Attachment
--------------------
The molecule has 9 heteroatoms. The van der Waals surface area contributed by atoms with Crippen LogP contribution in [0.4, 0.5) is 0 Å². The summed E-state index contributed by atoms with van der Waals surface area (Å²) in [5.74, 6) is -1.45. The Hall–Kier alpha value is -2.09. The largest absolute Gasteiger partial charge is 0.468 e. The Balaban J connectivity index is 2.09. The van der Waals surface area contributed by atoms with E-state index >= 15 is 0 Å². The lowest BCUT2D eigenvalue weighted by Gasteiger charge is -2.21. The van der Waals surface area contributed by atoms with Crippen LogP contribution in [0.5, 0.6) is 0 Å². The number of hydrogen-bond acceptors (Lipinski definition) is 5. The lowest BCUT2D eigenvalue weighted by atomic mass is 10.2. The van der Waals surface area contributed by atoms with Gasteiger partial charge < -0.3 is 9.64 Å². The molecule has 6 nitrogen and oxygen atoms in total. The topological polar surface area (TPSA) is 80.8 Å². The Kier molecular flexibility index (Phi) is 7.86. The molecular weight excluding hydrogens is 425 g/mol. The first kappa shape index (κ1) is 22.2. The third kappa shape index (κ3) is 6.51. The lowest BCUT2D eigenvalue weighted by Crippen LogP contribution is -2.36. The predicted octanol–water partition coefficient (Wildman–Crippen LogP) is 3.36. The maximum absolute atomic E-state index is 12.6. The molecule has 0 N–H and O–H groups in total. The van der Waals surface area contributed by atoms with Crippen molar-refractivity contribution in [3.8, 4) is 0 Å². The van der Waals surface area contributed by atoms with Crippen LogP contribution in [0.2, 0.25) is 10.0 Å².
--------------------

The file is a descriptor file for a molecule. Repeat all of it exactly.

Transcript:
The molecule has 9 heteroatoms. The van der Waals surface area contributed by atoms with Crippen LogP contribution in [0.4, 0.5) is 0 Å². The summed E-state index contributed by atoms with van der Waals surface area (Å²) in [5.74, 6) is -1.45. The Hall–Kier alpha value is -2.09. The largest absolute Gasteiger partial charge is 0.468 e. The Balaban J connectivity index is 2.09. The van der Waals surface area contributed by atoms with E-state index >= 15 is 0 Å². The lowest BCUT2D eigenvalue weighted by Gasteiger charge is -2.21. The van der Waals surface area contributed by atoms with Crippen LogP contribution in [0.5, 0.6) is 0 Å². The number of hydrogen-bond acceptors (Lipinski definition) is 5. The lowest BCUT2D eigenvalue weighted by atomic mass is 10.2. The van der Waals surface area contributed by atoms with Gasteiger partial charge < -0.3 is 9.64 Å². The molecule has 6 nitrogen and oxygen atoms in total. The topological polar surface area (TPSA) is 80.8 Å². The Kier molecular flexibility index (Phi) is 7.86. The molecular weight excluding hydrogens is 425 g/mol. The first kappa shape index (κ1) is 22.2. The third kappa shape index (κ3) is 6.51. The lowest BCUT2D eigenvalue weighted by Crippen LogP contribution is -2.36. The predicted octanol–water partition coefficient (Wildman–Crippen LogP) is 3.36. The maximum absolute atomic E-state index is 12.6. The molecule has 0 N–H and O–H groups in total. The van der Waals surface area contributed by atoms with Crippen molar-refractivity contribution in [3.8, 4) is 0 Å². The van der Waals surface area contributed by atoms with Crippen LogP contribution in [0.2, 0.25) is 10.0 Å².